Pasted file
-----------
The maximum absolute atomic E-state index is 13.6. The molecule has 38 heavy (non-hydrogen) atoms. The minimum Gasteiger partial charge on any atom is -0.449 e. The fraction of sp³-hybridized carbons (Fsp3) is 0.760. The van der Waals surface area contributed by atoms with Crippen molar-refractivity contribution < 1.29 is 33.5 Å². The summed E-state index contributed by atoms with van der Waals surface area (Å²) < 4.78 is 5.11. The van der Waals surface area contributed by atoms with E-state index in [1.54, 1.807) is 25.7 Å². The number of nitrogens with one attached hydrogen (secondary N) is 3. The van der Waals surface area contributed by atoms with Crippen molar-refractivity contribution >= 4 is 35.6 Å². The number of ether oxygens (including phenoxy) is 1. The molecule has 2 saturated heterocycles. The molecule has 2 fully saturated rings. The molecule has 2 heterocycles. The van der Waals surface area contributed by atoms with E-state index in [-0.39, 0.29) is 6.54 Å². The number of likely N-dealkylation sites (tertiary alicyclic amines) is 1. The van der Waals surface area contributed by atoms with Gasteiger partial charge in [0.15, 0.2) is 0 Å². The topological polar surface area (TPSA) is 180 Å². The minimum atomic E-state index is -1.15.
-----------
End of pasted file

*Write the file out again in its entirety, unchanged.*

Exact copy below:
The maximum absolute atomic E-state index is 13.6. The molecule has 38 heavy (non-hydrogen) atoms. The minimum Gasteiger partial charge on any atom is -0.449 e. The fraction of sp³-hybridized carbons (Fsp3) is 0.760. The van der Waals surface area contributed by atoms with Crippen molar-refractivity contribution < 1.29 is 33.5 Å². The summed E-state index contributed by atoms with van der Waals surface area (Å²) < 4.78 is 5.11. The van der Waals surface area contributed by atoms with E-state index in [1.54, 1.807) is 25.7 Å². The number of nitrogens with one attached hydrogen (secondary N) is 3. The van der Waals surface area contributed by atoms with Crippen molar-refractivity contribution >= 4 is 35.6 Å². The number of ether oxygens (including phenoxy) is 1. The molecule has 2 saturated heterocycles. The molecule has 2 fully saturated rings. The molecule has 2 heterocycles. The van der Waals surface area contributed by atoms with E-state index in [-0.39, 0.29) is 6.54 Å². The number of likely N-dealkylation sites (tertiary alicyclic amines) is 1. The van der Waals surface area contributed by atoms with Gasteiger partial charge in [0.15, 0.2) is 0 Å². The topological polar surface area (TPSA) is 180 Å². The minimum atomic E-state index is -1.15.